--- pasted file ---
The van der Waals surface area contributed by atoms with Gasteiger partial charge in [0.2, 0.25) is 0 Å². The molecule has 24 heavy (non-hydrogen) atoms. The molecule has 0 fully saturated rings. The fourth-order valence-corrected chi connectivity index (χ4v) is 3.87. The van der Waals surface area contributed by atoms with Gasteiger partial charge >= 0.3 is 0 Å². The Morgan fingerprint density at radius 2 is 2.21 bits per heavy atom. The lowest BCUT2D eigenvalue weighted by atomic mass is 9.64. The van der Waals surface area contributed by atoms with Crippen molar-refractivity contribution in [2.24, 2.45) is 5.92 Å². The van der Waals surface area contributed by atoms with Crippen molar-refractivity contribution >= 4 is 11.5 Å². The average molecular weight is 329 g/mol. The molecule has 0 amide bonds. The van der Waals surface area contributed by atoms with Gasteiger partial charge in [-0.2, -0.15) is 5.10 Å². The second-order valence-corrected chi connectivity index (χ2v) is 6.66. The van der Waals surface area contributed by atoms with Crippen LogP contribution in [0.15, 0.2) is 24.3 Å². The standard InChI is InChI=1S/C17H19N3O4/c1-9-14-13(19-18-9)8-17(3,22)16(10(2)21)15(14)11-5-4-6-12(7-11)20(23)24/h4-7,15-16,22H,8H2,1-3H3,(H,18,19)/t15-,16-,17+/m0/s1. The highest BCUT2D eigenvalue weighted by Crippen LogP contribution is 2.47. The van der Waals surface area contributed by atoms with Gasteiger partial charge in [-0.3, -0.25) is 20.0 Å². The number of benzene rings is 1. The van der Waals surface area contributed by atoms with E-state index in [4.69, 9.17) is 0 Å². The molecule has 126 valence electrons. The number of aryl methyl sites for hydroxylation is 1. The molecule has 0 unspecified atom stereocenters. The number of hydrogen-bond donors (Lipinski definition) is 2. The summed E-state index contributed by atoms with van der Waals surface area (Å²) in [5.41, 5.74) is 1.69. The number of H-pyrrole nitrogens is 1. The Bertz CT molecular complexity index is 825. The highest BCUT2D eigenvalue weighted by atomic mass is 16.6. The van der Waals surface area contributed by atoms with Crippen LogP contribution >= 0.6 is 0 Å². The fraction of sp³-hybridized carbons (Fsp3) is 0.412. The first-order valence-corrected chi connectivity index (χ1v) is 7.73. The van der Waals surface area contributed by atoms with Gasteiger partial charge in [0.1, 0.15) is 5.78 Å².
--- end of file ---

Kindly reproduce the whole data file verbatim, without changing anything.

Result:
The van der Waals surface area contributed by atoms with Gasteiger partial charge in [0.2, 0.25) is 0 Å². The molecule has 24 heavy (non-hydrogen) atoms. The molecule has 0 fully saturated rings. The fourth-order valence-corrected chi connectivity index (χ4v) is 3.87. The van der Waals surface area contributed by atoms with Gasteiger partial charge >= 0.3 is 0 Å². The Morgan fingerprint density at radius 2 is 2.21 bits per heavy atom. The lowest BCUT2D eigenvalue weighted by atomic mass is 9.64. The van der Waals surface area contributed by atoms with Crippen molar-refractivity contribution in [2.24, 2.45) is 5.92 Å². The van der Waals surface area contributed by atoms with Crippen molar-refractivity contribution >= 4 is 11.5 Å². The average molecular weight is 329 g/mol. The molecule has 0 amide bonds. The van der Waals surface area contributed by atoms with Gasteiger partial charge in [-0.2, -0.15) is 5.10 Å². The second-order valence-corrected chi connectivity index (χ2v) is 6.66. The van der Waals surface area contributed by atoms with Crippen LogP contribution in [0.15, 0.2) is 24.3 Å². The standard InChI is InChI=1S/C17H19N3O4/c1-9-14-13(19-18-9)8-17(3,22)16(10(2)21)15(14)11-5-4-6-12(7-11)20(23)24/h4-7,15-16,22H,8H2,1-3H3,(H,18,19)/t15-,16-,17+/m0/s1. The highest BCUT2D eigenvalue weighted by Crippen LogP contribution is 2.47. The van der Waals surface area contributed by atoms with Gasteiger partial charge in [-0.3, -0.25) is 20.0 Å². The number of benzene rings is 1. The van der Waals surface area contributed by atoms with E-state index in [4.69, 9.17) is 0 Å². The molecule has 126 valence electrons. The number of aryl methyl sites for hydroxylation is 1. The molecule has 0 unspecified atom stereocenters. The number of hydrogen-bond donors (Lipinski definition) is 2. The summed E-state index contributed by atoms with van der Waals surface area (Å²) in [5.41, 5.74) is 1.69. The number of H-pyrrole nitrogens is 1. The Bertz CT molecular complexity index is 825. The highest BCUT2D eigenvalue weighted by atomic mass is 16.6. The van der Waals surface area contributed by atoms with Crippen LogP contribution >= 0.6 is 0 Å². The fraction of sp³-hybridized carbons (Fsp3) is 0.412. The first-order valence-corrected chi connectivity index (χ1v) is 7.73. The van der Waals surface area contributed by atoms with Gasteiger partial charge in [0.1, 0.15) is 5.78 Å².